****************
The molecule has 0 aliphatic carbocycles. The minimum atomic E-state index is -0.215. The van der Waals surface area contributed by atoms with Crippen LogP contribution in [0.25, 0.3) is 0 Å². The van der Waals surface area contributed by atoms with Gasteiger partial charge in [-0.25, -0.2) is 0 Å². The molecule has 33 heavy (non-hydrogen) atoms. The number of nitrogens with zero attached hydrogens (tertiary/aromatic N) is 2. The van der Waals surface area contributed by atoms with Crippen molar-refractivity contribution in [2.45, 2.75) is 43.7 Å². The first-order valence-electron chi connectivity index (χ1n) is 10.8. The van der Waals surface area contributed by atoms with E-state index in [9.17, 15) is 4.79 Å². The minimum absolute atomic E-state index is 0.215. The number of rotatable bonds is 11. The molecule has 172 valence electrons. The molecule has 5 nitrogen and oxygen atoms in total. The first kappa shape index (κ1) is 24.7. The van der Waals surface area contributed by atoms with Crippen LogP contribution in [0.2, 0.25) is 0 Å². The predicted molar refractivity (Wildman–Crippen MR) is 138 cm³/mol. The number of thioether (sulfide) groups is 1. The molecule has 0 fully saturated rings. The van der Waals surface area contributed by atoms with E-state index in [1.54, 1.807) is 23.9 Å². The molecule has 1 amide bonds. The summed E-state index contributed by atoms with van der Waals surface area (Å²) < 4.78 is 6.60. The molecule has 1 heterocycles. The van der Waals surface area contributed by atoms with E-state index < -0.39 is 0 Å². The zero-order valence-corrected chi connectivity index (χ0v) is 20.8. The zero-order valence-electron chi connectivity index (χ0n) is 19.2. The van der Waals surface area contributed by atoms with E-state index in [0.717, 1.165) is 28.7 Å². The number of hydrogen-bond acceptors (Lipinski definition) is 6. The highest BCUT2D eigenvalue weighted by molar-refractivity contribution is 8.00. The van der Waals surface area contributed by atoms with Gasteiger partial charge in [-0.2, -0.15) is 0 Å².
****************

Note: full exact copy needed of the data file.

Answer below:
The molecule has 0 aliphatic carbocycles. The minimum atomic E-state index is -0.215. The van der Waals surface area contributed by atoms with Crippen LogP contribution in [0.25, 0.3) is 0 Å². The van der Waals surface area contributed by atoms with Gasteiger partial charge in [-0.25, -0.2) is 0 Å². The molecule has 33 heavy (non-hydrogen) atoms. The number of nitrogens with zero attached hydrogens (tertiary/aromatic N) is 2. The van der Waals surface area contributed by atoms with Crippen molar-refractivity contribution in [2.45, 2.75) is 43.7 Å². The first-order valence-electron chi connectivity index (χ1n) is 10.8. The van der Waals surface area contributed by atoms with E-state index in [9.17, 15) is 4.79 Å². The minimum absolute atomic E-state index is 0.215. The number of rotatable bonds is 11. The molecule has 172 valence electrons. The molecule has 5 nitrogen and oxygen atoms in total. The first kappa shape index (κ1) is 24.7. The van der Waals surface area contributed by atoms with Crippen LogP contribution in [0.2, 0.25) is 0 Å². The predicted molar refractivity (Wildman–Crippen MR) is 138 cm³/mol. The number of thioether (sulfide) groups is 1. The molecule has 0 fully saturated rings. The van der Waals surface area contributed by atoms with E-state index in [1.54, 1.807) is 23.9 Å². The molecule has 1 amide bonds. The summed E-state index contributed by atoms with van der Waals surface area (Å²) < 4.78 is 6.60. The molecule has 1 heterocycles. The van der Waals surface area contributed by atoms with E-state index < -0.39 is 0 Å². The zero-order valence-corrected chi connectivity index (χ0v) is 20.8. The zero-order valence-electron chi connectivity index (χ0n) is 19.2. The van der Waals surface area contributed by atoms with E-state index in [0.717, 1.165) is 28.7 Å². The number of hydrogen-bond acceptors (Lipinski definition) is 6. The highest BCUT2D eigenvalue weighted by molar-refractivity contribution is 8.00. The van der Waals surface area contributed by atoms with Gasteiger partial charge in [-0.2, -0.15) is 0 Å².